Brain and Nervous SystemThe brain controls everything we do, and is often likened to the central computer within a vast, complicated communication network, working at lightning speed.https://kidshealth.org/ws/RadyChildrens/en/parents/brain-nervous-system.html/1e2a5004-5865-4069-97fd-5488c31075b9
EpilepsySeizures are a common symptom of epilepsy, a condition that affects millions of people worldwide. Learn all about epilepsy, including what to do if you see someone having a seizure.https://kidshealth.org/ws/RadyChildrens/en/teens/epilepsy.html/85df049a-dc59-41a5-b92c-421ea2d711be
Epilepsy Factsheet (for Schools)What teachers should know about epilepsy, and what they can do to help students with the condition succeed in school.https://kidshealth.org/ws/RadyChildrens/en/parents/epilepsy-factsheet.html/83a2f877-3f5b-41d4-949f-1e24584cfabc
Epilepsy SurgeryEpilepsy surgery is an operation done on the brain to reduce or stop seizures.https://kidshealth.org/ws/RadyChildrens/en/parents/epilepsy-surgery.html/62a50c44-d6c5-44e2-b4d2-697d4d8aa46c
First Aid: SeizuresAlthough seizures can be frightening, usually they last only a few minutes, stop on their own, and are almost never life-threatening.https://kidshealth.org/ws/RadyChildrens/en/parents/seizures-sheet.html/b5b828f7-d921-49cf-9b8a-79401d2378e9
Intractable EpilepsyIntractable epilepsy is when a child's seizures can't be controlled by medicines. Doctors may recommend surgery or other treatments for intractable seizures.https://kidshealth.org/ws/RadyChildrens/en/parents/intractable-epilepsy.html/b8735f52-1cd8-4dc4-9c1e-b0af479bdac5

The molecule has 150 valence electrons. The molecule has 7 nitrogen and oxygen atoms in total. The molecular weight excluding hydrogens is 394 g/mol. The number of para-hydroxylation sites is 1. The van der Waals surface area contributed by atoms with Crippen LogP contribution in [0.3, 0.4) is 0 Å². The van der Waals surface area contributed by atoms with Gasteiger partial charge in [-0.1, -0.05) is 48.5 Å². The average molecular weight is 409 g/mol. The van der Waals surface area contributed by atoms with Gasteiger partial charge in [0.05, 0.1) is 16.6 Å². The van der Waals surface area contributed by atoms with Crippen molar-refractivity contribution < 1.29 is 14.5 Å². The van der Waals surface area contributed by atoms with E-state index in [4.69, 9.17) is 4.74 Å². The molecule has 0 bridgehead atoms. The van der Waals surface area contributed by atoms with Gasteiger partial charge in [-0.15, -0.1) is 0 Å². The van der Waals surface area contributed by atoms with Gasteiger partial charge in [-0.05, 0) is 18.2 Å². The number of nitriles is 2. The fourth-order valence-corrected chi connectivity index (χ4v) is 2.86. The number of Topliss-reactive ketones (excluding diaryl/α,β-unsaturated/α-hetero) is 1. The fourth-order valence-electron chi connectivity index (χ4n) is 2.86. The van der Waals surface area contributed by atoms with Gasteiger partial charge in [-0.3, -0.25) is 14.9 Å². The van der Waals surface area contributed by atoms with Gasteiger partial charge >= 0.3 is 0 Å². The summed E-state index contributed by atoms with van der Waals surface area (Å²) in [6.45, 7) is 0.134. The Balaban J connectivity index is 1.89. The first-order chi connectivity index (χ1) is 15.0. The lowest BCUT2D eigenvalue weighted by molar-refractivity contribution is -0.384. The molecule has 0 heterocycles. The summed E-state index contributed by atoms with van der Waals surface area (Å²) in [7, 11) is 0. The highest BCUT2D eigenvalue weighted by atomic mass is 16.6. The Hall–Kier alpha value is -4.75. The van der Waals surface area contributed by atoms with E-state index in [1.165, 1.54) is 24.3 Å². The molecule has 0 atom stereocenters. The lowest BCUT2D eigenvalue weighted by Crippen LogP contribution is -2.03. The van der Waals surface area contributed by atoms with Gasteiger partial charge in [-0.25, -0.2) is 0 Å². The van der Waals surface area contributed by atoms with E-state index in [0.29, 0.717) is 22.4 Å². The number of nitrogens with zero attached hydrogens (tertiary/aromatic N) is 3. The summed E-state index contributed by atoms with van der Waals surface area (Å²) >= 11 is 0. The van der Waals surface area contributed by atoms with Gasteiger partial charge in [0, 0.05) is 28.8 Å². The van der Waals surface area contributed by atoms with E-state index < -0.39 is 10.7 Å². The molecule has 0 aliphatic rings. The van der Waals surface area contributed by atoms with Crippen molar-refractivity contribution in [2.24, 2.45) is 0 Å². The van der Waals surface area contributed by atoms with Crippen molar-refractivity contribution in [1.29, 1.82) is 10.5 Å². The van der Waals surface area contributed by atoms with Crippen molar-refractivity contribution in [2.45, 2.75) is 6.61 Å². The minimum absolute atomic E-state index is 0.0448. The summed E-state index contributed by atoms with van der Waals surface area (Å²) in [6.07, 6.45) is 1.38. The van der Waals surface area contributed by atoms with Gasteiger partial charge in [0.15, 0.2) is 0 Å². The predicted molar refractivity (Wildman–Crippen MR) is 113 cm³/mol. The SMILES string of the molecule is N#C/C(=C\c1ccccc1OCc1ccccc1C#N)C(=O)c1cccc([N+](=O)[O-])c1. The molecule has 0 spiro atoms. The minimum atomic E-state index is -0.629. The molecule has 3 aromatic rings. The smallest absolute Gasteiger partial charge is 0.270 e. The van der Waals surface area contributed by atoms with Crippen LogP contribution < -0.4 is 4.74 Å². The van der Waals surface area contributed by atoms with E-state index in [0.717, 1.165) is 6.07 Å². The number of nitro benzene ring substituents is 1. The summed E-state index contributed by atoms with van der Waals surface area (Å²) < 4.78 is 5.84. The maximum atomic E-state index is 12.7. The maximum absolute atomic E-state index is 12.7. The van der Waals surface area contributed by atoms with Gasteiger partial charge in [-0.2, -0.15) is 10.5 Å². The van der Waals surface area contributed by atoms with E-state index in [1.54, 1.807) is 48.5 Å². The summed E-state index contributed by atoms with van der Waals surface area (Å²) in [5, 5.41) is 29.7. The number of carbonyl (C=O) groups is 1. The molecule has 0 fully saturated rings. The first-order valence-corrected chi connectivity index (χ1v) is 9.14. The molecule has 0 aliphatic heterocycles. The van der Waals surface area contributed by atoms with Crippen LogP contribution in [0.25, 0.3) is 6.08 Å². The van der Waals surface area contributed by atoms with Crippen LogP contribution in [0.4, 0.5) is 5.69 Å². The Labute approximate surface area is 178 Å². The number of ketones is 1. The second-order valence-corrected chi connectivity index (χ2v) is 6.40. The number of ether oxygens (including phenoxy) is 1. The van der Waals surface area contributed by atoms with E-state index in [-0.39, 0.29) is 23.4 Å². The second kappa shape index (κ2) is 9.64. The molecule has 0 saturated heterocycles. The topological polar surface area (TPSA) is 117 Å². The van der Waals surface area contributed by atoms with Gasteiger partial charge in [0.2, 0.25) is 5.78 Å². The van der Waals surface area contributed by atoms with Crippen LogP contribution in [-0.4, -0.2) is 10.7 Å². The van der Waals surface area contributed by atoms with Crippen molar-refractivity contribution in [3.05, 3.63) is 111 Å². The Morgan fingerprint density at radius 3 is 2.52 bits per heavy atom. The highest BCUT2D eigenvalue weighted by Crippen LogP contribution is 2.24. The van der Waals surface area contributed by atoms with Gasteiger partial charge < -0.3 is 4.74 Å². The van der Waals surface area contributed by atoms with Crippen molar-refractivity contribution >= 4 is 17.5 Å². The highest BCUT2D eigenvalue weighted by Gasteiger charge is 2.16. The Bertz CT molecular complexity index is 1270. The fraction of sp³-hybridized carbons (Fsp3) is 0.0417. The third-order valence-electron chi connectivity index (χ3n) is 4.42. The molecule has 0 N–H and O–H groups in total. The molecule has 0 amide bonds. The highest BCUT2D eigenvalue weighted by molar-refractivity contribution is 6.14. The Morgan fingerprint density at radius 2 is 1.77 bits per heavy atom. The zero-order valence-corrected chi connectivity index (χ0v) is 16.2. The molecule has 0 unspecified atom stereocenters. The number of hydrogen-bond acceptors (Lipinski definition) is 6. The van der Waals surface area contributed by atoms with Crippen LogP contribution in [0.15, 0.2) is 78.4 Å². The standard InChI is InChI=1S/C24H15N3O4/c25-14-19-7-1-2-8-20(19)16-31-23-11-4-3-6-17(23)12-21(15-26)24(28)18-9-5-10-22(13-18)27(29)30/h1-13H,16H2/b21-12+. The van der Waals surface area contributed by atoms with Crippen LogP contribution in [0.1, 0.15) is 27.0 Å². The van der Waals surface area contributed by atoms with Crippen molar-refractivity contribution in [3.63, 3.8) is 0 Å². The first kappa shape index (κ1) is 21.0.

Juvenile Myoclonic EpilepsyKids with juvenile myoclonic epilepsy (JME) have one or more of several different kinds of seizures, which begin around the age of puberty.https://kidshealth.org/ws/RadyChildrens/en/parents/juvenile-myoclonic-epilepsy.html/f594267f-fabd-48e1-95b8-45e3483b107a
SeizuresSeizures are caused by a sudden surge of electrical activity in the brain. Find out what you need to know about seizures and what to do if your child has one.https://kidshealth.org/ws/RadyChildrens/en/parents/seizure.html/17184860-dea1-4cd4-95ba-3cf34539cd44
Temporal Lobe EpilepsyKids with temporal lobe epilepsy (TLE) have seizures that start in one of the temporal lobes of the brain. Seizures usually get better with medicine.https://kidshealth.org/ws/RadyChildrens/en/parents/temporal-lobe-epilepsy.html/a45446cb-f4f8-4aa6-a259-9248db76f764
kh:age-allAgesOrAgeAgnostickh:clinicalDesignation-neurologykh:genre-articlekh:primaryClinicalDesignation-neurologyBrain & Nervous Systemhttps://kidshealth.org/ws/RadyChildrens/en/parents/medical/brain/d6b00a11-9db0-403c-bc41-00bcdf022537